Consulting Agreements. Between September 2013 and March 2014, the Company entered into several consulting agreements and releases with individuals or entities that had been investors in investment funds previously managed by Mr. Shkreli (the “MSMB Entities”), or that otherwise had financial dealings with Mr. Shkreli. The agreements provided for the issuance of a total of 612,500 shares of common stock of the Company, and a total of $400,000 in cash payments by the Company. The Oversight Committee concluded that the Company should not continue to treat these agreements as consulting agreements because their predominant purpose appears to have been to settle and release claims against the MSMB Entities or Mr. Shkreli personally, and not to provide meaningful and sustained consulting services to the Company.And
Litigation Settlements. In the second quarter of 2014, the Company settled two lawsuits involving individuals who had formerly performed services for both the Company and the MSMB Entities. The Oversight Committee concluded that approximately $200,000 in cash payments made by the Company as part of these settlements appear to have been made to cause these individuals to transfer 176,388 shares of the Company’s common stock directly to Mr. Shkreli.
But the really dumb luck. I got sick, missed the rise when he left, and only read he resigned today - so so only shorted today. I would rather be lucky than good.
Thursday, February 19, 2015
Stock research on Spark Networks (jdate.com)
My personality is best described as high maintenance.
Whatever: anyone want a high maintenance wife?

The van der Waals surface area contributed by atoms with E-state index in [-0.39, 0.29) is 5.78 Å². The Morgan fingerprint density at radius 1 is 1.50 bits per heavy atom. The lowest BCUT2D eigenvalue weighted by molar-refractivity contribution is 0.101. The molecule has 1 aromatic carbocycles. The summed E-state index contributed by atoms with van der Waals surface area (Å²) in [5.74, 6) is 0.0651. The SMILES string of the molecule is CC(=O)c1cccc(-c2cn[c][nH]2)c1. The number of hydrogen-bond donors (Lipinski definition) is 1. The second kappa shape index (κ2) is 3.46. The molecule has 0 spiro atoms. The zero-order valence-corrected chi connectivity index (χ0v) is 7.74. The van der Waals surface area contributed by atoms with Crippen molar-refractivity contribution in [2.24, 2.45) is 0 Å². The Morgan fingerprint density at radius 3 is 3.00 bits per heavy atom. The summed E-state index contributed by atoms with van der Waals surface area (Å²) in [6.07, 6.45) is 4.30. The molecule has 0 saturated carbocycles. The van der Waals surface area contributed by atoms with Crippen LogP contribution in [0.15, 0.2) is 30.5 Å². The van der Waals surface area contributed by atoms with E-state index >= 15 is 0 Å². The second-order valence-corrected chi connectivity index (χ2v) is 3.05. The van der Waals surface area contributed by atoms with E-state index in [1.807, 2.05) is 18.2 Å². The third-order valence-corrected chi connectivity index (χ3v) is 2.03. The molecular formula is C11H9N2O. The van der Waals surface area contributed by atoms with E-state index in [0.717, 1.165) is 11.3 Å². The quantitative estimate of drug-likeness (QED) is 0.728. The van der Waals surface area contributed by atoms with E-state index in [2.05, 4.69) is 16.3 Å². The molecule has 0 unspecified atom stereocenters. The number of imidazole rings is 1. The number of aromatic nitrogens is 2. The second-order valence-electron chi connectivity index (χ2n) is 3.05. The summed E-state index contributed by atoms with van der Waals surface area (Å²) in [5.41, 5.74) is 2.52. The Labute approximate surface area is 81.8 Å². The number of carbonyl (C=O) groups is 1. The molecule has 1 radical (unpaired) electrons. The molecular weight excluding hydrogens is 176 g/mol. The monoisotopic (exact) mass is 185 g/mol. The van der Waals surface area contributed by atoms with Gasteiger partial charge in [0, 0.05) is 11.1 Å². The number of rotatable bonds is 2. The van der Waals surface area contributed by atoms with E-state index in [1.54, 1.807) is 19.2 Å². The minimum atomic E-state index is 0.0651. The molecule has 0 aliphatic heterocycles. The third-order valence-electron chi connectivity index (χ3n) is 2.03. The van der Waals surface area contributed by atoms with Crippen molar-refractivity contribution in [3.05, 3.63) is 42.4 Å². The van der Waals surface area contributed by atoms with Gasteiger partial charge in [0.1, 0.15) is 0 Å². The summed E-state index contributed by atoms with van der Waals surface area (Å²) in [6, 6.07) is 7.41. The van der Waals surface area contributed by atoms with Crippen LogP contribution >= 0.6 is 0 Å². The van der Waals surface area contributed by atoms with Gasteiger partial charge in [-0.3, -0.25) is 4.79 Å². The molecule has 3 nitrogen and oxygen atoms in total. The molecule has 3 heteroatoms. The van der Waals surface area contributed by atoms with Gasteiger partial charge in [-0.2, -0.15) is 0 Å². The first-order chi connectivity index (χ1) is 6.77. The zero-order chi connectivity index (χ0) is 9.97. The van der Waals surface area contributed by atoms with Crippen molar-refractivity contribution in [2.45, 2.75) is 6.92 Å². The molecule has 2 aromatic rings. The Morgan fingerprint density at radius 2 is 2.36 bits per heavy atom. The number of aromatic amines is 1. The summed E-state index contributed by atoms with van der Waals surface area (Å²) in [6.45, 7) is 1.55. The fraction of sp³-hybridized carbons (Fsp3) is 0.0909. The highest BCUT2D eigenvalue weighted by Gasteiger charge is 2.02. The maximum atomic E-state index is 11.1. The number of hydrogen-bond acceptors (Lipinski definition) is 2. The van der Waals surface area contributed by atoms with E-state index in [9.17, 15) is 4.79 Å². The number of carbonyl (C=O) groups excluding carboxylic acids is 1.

Thursday, February 5, 2015
Mr Andy Z. Fan is better than you
Monday, February 2, 2015
Dear Eurozone officials, Mr Putin is waiting
" the fears of eurozone officials that the Greek government was unaware of the precariousness of its financial situation"
This is kind of amazing. There is an old adage - which is that if you owe someone $100 you have a problem. If you owe someone a $100,000,000,000 they have a problem.
Greece's debt (and hence the German/Eurozone problem) is somewhat larger than that.
Moreover Greece runs a primary budget surplus. The only reason the Greek government needs money (ever) is to roll existing debt.
If they default on existing debt that problem goes away.
Paul Krugman summarised the problem with devastating clarity.
Bluntly he points out the Troika (and the above worried Eurozone officials) can't hurt the Greek Government by denying incremental finance because the Greek Government does not need incremental finance.
Krugman does however point out that the Greek banks require finance. As Krugman puts it: